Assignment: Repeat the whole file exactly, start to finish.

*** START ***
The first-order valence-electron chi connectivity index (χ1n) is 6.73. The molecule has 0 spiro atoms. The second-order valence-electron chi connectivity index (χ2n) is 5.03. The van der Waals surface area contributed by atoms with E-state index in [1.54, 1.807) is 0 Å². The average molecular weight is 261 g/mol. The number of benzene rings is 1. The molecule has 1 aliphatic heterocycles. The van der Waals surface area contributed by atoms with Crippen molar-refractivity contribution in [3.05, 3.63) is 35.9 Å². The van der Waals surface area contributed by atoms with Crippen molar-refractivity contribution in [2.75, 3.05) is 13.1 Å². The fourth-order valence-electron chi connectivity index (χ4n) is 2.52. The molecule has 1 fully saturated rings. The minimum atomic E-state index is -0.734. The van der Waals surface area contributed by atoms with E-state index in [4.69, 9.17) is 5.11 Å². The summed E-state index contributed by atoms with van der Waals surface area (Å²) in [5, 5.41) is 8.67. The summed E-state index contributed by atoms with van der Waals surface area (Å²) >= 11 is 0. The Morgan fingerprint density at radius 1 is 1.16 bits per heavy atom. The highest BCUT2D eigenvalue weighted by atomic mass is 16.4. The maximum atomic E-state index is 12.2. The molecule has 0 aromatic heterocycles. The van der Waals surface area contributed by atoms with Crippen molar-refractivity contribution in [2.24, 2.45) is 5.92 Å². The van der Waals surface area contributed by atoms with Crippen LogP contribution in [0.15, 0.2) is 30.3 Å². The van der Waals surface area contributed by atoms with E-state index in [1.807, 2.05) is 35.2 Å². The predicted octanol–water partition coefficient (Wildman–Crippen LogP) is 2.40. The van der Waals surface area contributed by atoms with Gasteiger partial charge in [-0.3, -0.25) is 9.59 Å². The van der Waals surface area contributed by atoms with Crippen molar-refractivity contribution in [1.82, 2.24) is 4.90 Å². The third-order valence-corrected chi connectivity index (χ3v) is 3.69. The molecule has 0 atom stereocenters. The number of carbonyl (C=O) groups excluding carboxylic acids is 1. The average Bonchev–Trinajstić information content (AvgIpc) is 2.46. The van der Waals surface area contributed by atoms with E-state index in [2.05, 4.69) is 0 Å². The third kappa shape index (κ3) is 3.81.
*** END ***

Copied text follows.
The first-order valence-electron chi connectivity index (χ1n) is 6.73. The molecule has 0 spiro atoms. The second-order valence-electron chi connectivity index (χ2n) is 5.03. The van der Waals surface area contributed by atoms with E-state index in [1.54, 1.807) is 0 Å². The average molecular weight is 261 g/mol. The number of benzene rings is 1. The molecule has 1 aliphatic heterocycles. The van der Waals surface area contributed by atoms with Crippen molar-refractivity contribution in [3.05, 3.63) is 35.9 Å². The van der Waals surface area contributed by atoms with Crippen molar-refractivity contribution in [2.75, 3.05) is 13.1 Å². The fourth-order valence-electron chi connectivity index (χ4n) is 2.52. The molecule has 1 fully saturated rings. The minimum atomic E-state index is -0.734. The van der Waals surface area contributed by atoms with E-state index in [4.69, 9.17) is 5.11 Å². The summed E-state index contributed by atoms with van der Waals surface area (Å²) in [5, 5.41) is 8.67. The summed E-state index contributed by atoms with van der Waals surface area (Å²) >= 11 is 0. The Morgan fingerprint density at radius 1 is 1.16 bits per heavy atom. The highest BCUT2D eigenvalue weighted by atomic mass is 16.4. The maximum atomic E-state index is 12.2. The molecule has 0 aromatic heterocycles. The van der Waals surface area contributed by atoms with Crippen molar-refractivity contribution in [2.24, 2.45) is 5.92 Å². The van der Waals surface area contributed by atoms with Crippen LogP contribution in [0.15, 0.2) is 30.3 Å². The van der Waals surface area contributed by atoms with E-state index in [1.807, 2.05) is 35.2 Å². The predicted octanol–water partition coefficient (Wildman–Crippen LogP) is 2.40. The van der Waals surface area contributed by atoms with Gasteiger partial charge in [-0.3, -0.25) is 9.59 Å². The van der Waals surface area contributed by atoms with Crippen molar-refractivity contribution in [1.82, 2.24) is 4.90 Å². The third-order valence-corrected chi connectivity index (χ3v) is 3.69. The molecule has 0 atom stereocenters. The number of carbonyl (C=O) groups excluding carboxylic acids is 1. The average Bonchev–Trinajstić information content (AvgIpc) is 2.46. The van der Waals surface area contributed by atoms with E-state index in [2.05, 4.69) is 0 Å². The third kappa shape index (κ3) is 3.81.